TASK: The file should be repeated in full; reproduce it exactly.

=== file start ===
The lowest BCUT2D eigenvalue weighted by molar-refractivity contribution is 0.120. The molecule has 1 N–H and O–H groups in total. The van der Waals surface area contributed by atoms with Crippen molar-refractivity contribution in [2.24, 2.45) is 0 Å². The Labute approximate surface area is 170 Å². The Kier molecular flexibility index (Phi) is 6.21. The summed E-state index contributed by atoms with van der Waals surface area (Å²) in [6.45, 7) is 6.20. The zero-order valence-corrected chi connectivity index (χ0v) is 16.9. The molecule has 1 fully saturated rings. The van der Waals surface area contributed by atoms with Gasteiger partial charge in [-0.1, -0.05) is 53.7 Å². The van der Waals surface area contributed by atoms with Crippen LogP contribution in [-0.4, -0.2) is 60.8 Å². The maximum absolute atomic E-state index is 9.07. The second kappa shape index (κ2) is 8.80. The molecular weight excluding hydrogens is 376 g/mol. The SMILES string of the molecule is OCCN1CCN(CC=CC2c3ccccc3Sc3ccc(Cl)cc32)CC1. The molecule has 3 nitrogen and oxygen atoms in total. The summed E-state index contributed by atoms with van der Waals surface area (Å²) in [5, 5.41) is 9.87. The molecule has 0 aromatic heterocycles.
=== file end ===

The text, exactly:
The lowest BCUT2D eigenvalue weighted by molar-refractivity contribution is 0.120. The molecule has 1 N–H and O–H groups in total. The van der Waals surface area contributed by atoms with Crippen molar-refractivity contribution in [2.24, 2.45) is 0 Å². The Labute approximate surface area is 170 Å². The Kier molecular flexibility index (Phi) is 6.21. The summed E-state index contributed by atoms with van der Waals surface area (Å²) in [6.45, 7) is 6.20. The zero-order valence-corrected chi connectivity index (χ0v) is 16.9. The molecule has 1 fully saturated rings. The van der Waals surface area contributed by atoms with Gasteiger partial charge in [-0.1, -0.05) is 53.7 Å². The van der Waals surface area contributed by atoms with Crippen LogP contribution in [-0.4, -0.2) is 60.8 Å². The maximum absolute atomic E-state index is 9.07. The second kappa shape index (κ2) is 8.80. The molecular weight excluding hydrogens is 376 g/mol. The SMILES string of the molecule is OCCN1CCN(CC=CC2c3ccccc3Sc3ccc(Cl)cc32)CC1. The molecule has 3 nitrogen and oxygen atoms in total. The summed E-state index contributed by atoms with van der Waals surface area (Å²) in [5, 5.41) is 9.87. The molecule has 0 aromatic heterocycles.